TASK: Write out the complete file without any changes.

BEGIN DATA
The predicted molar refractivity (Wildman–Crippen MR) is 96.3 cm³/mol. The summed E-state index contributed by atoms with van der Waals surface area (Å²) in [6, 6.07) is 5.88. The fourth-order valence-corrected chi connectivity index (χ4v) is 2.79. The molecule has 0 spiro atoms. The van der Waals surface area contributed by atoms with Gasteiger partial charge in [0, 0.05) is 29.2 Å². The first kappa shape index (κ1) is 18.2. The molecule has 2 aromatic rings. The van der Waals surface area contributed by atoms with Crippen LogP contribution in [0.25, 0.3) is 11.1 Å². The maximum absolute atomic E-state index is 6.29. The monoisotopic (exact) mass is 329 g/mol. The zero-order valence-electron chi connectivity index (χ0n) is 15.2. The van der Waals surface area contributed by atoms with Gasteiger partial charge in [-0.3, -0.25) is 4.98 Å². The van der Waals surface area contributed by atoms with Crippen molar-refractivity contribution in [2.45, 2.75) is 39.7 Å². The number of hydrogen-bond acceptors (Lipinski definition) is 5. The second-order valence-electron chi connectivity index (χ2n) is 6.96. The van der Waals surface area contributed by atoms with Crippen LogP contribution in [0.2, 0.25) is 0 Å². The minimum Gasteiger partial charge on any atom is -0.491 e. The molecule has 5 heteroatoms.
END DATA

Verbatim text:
The predicted molar refractivity (Wildman–Crippen MR) is 96.3 cm³/mol. The summed E-state index contributed by atoms with van der Waals surface area (Å²) in [6, 6.07) is 5.88. The fourth-order valence-corrected chi connectivity index (χ4v) is 2.79. The molecule has 0 spiro atoms. The van der Waals surface area contributed by atoms with Gasteiger partial charge in [0, 0.05) is 29.2 Å². The first kappa shape index (κ1) is 18.2. The molecule has 2 aromatic rings. The van der Waals surface area contributed by atoms with Crippen LogP contribution in [0.25, 0.3) is 11.1 Å². The maximum absolute atomic E-state index is 6.29. The monoisotopic (exact) mass is 329 g/mol. The zero-order valence-electron chi connectivity index (χ0n) is 15.2. The van der Waals surface area contributed by atoms with Gasteiger partial charge in [-0.3, -0.25) is 4.98 Å². The van der Waals surface area contributed by atoms with Crippen molar-refractivity contribution in [2.45, 2.75) is 39.7 Å². The number of hydrogen-bond acceptors (Lipinski definition) is 5. The second-order valence-electron chi connectivity index (χ2n) is 6.96. The van der Waals surface area contributed by atoms with Crippen LogP contribution in [0.2, 0.25) is 0 Å². The minimum Gasteiger partial charge on any atom is -0.491 e. The molecule has 5 heteroatoms.